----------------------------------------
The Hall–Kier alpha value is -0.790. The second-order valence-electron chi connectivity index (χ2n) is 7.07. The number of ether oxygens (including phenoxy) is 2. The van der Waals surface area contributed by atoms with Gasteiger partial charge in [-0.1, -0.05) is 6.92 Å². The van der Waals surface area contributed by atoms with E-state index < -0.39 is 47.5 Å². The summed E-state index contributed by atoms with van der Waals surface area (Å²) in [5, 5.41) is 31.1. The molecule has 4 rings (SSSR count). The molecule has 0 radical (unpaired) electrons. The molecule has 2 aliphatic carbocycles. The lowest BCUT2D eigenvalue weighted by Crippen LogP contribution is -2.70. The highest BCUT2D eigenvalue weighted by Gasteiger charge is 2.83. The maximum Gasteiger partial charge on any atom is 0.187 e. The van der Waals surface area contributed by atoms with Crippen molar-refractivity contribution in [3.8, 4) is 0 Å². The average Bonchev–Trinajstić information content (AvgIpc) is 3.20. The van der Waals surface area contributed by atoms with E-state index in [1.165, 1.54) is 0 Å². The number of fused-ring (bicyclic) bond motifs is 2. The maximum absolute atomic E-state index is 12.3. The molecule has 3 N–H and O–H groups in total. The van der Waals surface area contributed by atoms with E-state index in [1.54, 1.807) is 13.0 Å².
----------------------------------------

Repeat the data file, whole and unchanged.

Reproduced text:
The Hall–Kier alpha value is -0.790. The second-order valence-electron chi connectivity index (χ2n) is 7.07. The number of ether oxygens (including phenoxy) is 2. The van der Waals surface area contributed by atoms with Gasteiger partial charge in [-0.1, -0.05) is 6.92 Å². The van der Waals surface area contributed by atoms with E-state index < -0.39 is 47.5 Å². The summed E-state index contributed by atoms with van der Waals surface area (Å²) in [5, 5.41) is 31.1. The molecule has 4 rings (SSSR count). The molecule has 0 radical (unpaired) electrons. The molecule has 2 aliphatic carbocycles. The lowest BCUT2D eigenvalue weighted by Crippen LogP contribution is -2.70. The highest BCUT2D eigenvalue weighted by Gasteiger charge is 2.83. The maximum Gasteiger partial charge on any atom is 0.187 e. The van der Waals surface area contributed by atoms with Crippen molar-refractivity contribution in [3.8, 4) is 0 Å². The average Bonchev–Trinajstić information content (AvgIpc) is 3.20. The van der Waals surface area contributed by atoms with E-state index in [1.165, 1.54) is 0 Å². The number of fused-ring (bicyclic) bond motifs is 2. The maximum absolute atomic E-state index is 12.3. The molecule has 3 N–H and O–H groups in total. The van der Waals surface area contributed by atoms with E-state index in [1.54, 1.807) is 13.0 Å².